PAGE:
Making the most of meal times with simple canned fish ideas!

By registered dietician and TV presenter

Lucy Jones

POSTED BY LUCY JONES

Fish and shellfish are good sources of lots of different nutrients.

Oily fish – such as mackerel and salmon – is also particularly high in long-chain omega 3 fatty acids1, and eating the recommended 250mg a day can help keep your heart working normally2.

Do you eat 2 portions

of fish a week?

Official guidelines tell us that a healthy balanced diet should include at least two portions of fish a week, including of oily fish

Most of us should have more fish in our diet, including more oily fish. A national survey from Public Health for England showed that most of us (including all age groups) eat much less than the recommended one portion of oily fish a week3. For example, the average adult eats only 54g per week (52g for men and 54g for women), or just over a third of a portion3.

Eating more fish isn’t just about getting enough omega 3 fatty acids though, it can also boost the amount of all-important protein in our diets4 – which can help to maintain strong bones and muscles6 – and replacing red meat with tuna in brine or springwater can help reduce our intake of saturated fat.

According to Public Health for England, most of us don’t realise that we’re eating far too much saturated fat – men have a particularly high intake thanks to eating too much red and processed meat3. Eating too much saturated fat can increase our cholesterol levels and our risk of suffering heart attacks and strokes5.

Using dishes with tuna in brine or springwater to replace some of our more traditional meals like sausage and mash, spaghetti bolognaise, or even chilli con carne, can help us to reduce how much red meat we eat which could also help to reduce our intakes of fat and saturated fat. Canned tuna in brine or springwater typically contains just 0.1g saturated fat.

Tuna Chunks in Spring Water

I talk to lots of people about why they don’t eat enough fish and find that many don’t like preparing or cooking it, and avoid it for that reason. Canned fish is already cooked and prepared so can be eaten straight from the can, minimising the mess and the time needed to prepare.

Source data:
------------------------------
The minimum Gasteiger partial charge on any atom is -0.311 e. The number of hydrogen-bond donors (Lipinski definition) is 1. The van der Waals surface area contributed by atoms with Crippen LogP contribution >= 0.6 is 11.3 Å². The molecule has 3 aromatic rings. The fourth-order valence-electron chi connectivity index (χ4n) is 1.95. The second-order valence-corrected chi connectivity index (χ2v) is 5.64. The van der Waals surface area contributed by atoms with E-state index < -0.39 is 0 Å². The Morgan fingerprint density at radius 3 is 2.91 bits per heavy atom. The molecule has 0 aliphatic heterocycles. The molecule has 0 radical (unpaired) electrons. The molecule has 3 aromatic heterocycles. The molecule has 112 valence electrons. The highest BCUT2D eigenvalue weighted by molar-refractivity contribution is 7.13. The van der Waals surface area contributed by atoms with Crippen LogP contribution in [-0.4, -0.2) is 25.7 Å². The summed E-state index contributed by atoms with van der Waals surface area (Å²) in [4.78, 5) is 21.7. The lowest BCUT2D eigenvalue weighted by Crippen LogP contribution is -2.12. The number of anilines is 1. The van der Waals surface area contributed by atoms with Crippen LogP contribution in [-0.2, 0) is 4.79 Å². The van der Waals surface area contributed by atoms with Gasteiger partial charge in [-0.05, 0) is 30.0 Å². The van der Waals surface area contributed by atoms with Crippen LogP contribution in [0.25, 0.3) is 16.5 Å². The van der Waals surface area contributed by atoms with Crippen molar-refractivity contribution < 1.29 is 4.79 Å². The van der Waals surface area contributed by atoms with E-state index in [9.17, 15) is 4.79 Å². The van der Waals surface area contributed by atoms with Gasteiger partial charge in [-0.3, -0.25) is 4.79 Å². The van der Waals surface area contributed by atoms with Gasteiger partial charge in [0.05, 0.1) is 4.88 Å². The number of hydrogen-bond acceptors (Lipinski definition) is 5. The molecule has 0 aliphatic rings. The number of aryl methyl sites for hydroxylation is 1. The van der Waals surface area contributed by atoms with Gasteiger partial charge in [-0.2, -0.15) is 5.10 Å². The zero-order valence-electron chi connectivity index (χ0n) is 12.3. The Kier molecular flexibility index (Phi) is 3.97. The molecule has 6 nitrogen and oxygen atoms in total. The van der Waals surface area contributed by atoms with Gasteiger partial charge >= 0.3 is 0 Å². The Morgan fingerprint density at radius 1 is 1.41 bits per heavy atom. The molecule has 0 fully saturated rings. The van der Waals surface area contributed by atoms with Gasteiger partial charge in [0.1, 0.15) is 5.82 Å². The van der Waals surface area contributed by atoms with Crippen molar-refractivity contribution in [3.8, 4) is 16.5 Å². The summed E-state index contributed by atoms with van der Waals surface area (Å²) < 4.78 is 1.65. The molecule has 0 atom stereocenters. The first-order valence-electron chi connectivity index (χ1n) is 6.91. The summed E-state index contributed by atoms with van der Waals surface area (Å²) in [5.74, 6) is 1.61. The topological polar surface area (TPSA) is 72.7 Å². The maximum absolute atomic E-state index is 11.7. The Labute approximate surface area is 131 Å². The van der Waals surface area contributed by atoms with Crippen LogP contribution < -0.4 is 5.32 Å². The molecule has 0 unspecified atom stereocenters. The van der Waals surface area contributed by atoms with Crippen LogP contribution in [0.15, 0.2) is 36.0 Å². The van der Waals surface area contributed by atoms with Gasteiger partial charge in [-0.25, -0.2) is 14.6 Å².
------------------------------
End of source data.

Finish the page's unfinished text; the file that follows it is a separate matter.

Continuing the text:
This makes it an excellent source of ‘fast’ food – for example, just add your favourite canned fish to seeded toast and sliced tomatoes for a more balanced meal in seconds. In addition to being speedy, affordable and nutritious, canned fish is versatile and can be used in a huge variety of dishes.

Our favourites at home include jacket potato with tuna and salad, tuna pasta bake, and mackerel paté on toast, whilst my boys go crazy for homemade salmon burgers and salmon fishcakes.

Canning is a safe method of preserving food7, which makes canned fish a fantastic end-of-week savior when the fridge is looking a bit bare, and it doesn’t mean that the lack of a supermarket shop compromises your family’s diet.

Did you know that canned fish has a typical shelf life of between 3 and 5 years, much longer than frozen fish8? This is because the canning process kills off bugs that cause food to spoil and also creates a vacuum, which limits the nutrients being oxidized and lost9. The food stays safe for a long time, which helps minimise waste and means it’s there when you need it.

Whether it’s salmon, mackerel or tuna, add your favourite to some canned tomatoes, dried pasta or rice, and sprinkle in some dried herbs and some frozen veg for a delicious oven-baked family meal.

There is no better time to start introducing more fish into your family’s diets than now. Pop a few cans of fish like mackerel, salmon or tuna into your trolley this week.

For a full list of the references used on this page click here

Lucy Jones

Meet the
blogger

Known for her presenting roles including BBC1’s Eat Well For Less, Lucy is experienced dietician and hard working mum.

Great
Fish facts

  • Canned tuna is high in protein
  • Canned salmon is high in Omega 3 and low in saturated fat
  • Canned mackerel and sardines are high in Omega 3

So good. So simple.